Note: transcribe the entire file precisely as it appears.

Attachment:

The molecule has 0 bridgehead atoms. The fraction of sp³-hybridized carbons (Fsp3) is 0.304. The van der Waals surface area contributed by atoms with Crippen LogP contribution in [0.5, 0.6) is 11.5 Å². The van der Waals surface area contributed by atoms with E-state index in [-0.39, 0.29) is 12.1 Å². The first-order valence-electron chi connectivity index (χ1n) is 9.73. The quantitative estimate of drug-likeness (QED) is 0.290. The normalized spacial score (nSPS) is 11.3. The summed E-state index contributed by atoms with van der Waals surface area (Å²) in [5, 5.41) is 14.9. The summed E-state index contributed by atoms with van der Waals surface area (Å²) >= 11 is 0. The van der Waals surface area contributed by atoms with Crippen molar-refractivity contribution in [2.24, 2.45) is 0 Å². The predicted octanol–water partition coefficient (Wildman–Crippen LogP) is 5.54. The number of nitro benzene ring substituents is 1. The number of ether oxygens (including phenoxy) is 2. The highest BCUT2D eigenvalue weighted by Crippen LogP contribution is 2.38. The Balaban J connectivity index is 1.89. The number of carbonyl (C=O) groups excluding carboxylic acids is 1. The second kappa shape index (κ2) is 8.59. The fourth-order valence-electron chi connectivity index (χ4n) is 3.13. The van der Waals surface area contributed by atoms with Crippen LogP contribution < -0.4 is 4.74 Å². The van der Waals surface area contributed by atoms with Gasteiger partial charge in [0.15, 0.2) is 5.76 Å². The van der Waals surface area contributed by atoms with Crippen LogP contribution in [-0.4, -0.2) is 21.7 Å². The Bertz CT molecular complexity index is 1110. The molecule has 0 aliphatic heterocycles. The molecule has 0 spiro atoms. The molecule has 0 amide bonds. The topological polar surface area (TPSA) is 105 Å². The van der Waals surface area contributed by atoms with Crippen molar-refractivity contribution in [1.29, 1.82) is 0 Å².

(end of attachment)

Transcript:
The molecule has 0 bridgehead atoms. The fraction of sp³-hybridized carbons (Fsp3) is 0.304. The van der Waals surface area contributed by atoms with Crippen LogP contribution in [0.5, 0.6) is 11.5 Å². The van der Waals surface area contributed by atoms with E-state index in [-0.39, 0.29) is 12.1 Å². The first-order valence-electron chi connectivity index (χ1n) is 9.73. The quantitative estimate of drug-likeness (QED) is 0.290. The normalized spacial score (nSPS) is 11.3. The summed E-state index contributed by atoms with van der Waals surface area (Å²) in [5, 5.41) is 14.9. The summed E-state index contributed by atoms with van der Waals surface area (Å²) >= 11 is 0. The van der Waals surface area contributed by atoms with Crippen molar-refractivity contribution in [2.24, 2.45) is 0 Å². The predicted octanol–water partition coefficient (Wildman–Crippen LogP) is 5.54. The number of nitro benzene ring substituents is 1. The number of ether oxygens (including phenoxy) is 2. The highest BCUT2D eigenvalue weighted by Crippen LogP contribution is 2.38. The Balaban J connectivity index is 1.89. The number of carbonyl (C=O) groups excluding carboxylic acids is 1. The second kappa shape index (κ2) is 8.59. The fourth-order valence-electron chi connectivity index (χ4n) is 3.13. The van der Waals surface area contributed by atoms with Crippen LogP contribution < -0.4 is 4.74 Å². The van der Waals surface area contributed by atoms with Gasteiger partial charge in [0.15, 0.2) is 5.76 Å². The van der Waals surface area contributed by atoms with Crippen LogP contribution in [-0.4, -0.2) is 21.7 Å². The Bertz CT molecular complexity index is 1110. The molecule has 0 aliphatic heterocycles. The molecule has 0 spiro atoms. The molecule has 0 amide bonds. The topological polar surface area (TPSA) is 105 Å². The van der Waals surface area contributed by atoms with Crippen molar-refractivity contribution in [1.29, 1.82) is 0 Å².